Back in December 2019, search intent was mentioned as the most impactful factor by top SEO specialists in the world, like Viola Eva, Sławek Czajkowski, and Josh Hardwick.
If you want to rank and keep ranking in 2021, nothing changes in that matter – you have to get serious about user intent.
I believe that search intent is becoming the foundation of content optimization. It’s now equal to the backlinks, technical SEO, and content in the page evaluation process. And that’s something that everyone I asked to contribute to this article agrees on.
Especially that Google we know Google does tweak its search intent recognition. Major changes to the intents have started after the BERT update in October 2019. Many SEO folks reported ranking drops for keywords they were ranking for without giving those keywords special attention. And so, with no attention to the overall SERP (search engine results pages) intent.
Seeing the tweaks and the changes, we decided to investigate them.
This article will open your eyes on:
1. How to determine user intent, thanks to my awesome guests.
I want you to know the smart way to determine search intent. You can do all the work manually, the old-school way, or you can learn from the best.
I asked for opinions from top brains from the SEO industry like Viola Eva, Robbie Richards, James Dooley, Steve Toth, Kevin Indig, Lukasz Zelezny, Miles Beckler, Gael Breton, Matthew Woodward, Nathan Gotch, Adam Chronister, and Matt Diggity.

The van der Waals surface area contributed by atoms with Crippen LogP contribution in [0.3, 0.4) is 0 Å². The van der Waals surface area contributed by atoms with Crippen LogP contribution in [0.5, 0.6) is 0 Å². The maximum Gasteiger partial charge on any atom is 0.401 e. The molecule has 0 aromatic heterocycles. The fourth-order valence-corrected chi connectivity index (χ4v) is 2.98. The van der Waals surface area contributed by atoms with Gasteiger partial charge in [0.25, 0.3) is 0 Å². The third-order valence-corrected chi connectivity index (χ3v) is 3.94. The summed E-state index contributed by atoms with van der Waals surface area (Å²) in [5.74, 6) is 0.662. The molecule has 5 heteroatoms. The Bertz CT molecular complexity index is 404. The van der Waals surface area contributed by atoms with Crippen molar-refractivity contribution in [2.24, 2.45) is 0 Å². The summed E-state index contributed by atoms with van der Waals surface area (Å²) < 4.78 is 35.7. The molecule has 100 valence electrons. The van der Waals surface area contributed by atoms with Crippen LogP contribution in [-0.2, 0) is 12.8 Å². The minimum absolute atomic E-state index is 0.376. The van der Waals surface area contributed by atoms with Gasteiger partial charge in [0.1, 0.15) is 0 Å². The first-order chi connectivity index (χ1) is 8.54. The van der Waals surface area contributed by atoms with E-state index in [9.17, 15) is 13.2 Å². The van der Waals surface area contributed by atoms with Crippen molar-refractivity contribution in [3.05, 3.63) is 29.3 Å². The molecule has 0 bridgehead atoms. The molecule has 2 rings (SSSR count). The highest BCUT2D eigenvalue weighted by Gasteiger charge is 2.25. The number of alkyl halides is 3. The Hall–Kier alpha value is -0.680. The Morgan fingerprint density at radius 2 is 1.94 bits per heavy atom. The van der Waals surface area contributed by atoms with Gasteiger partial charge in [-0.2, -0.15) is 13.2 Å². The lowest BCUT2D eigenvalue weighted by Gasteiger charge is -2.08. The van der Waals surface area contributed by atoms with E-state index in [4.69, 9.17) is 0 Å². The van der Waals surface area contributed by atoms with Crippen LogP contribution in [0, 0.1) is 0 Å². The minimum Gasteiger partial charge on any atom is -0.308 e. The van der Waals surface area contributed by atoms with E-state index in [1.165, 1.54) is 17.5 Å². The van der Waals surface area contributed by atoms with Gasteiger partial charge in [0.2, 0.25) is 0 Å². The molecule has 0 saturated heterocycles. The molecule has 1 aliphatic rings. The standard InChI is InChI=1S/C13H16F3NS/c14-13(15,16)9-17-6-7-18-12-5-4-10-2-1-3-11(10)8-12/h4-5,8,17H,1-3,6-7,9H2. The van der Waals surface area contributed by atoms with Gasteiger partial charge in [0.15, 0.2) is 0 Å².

2. How user intent is changing over time—based on data study of 37k keywords.
I asked the freshly-baked Surfer (our new team member, get it?) and machine learning wizard, Maciej Gruszczyński to help me with this one. Maciej and I used BERT for determining user intent based on a search query, meta, and URL from SERP.
These two sections make up for a comprehensive overview of why search intent needs special attention in your SEO process—from the perspectives of top marketers AND the unyielding hard data.
Here’s the TL;DR version:
- Search intent is a critical ranking factor recognized by top SEOs all over the world. They actively base their strategies on search intent.
- The SEOs’ methods of investigating search intent are not all the same, but most are based on an analysis of actual search results.
- In a year, our 37k-keyword sample’s search intent changed around 12% (this is the average drawn from results gathered between four time stamps, including three major algorithm updates).
- Nearly half of the post-BERT changes were reverted to the original within less than a year.
- After the December 2020 Core Update, 24% of the keywords that were changed during either the May or the BERT update got reverted to the intent from before BERT.
- 23% of shopping intent keywords turned into informational or commercial.
Is the 12%-change big enough to care?
As Matt Diggity himself said,
12% of search queries sounds like a significant enough change for me.
It’s hard to disagree. 4,5k keywords out of 37k have changed their user intent in a year. It’s hard to walk by those numbers
I asked top experts for their opinions on the subject, how we obtained the results, and our actionable conclusions.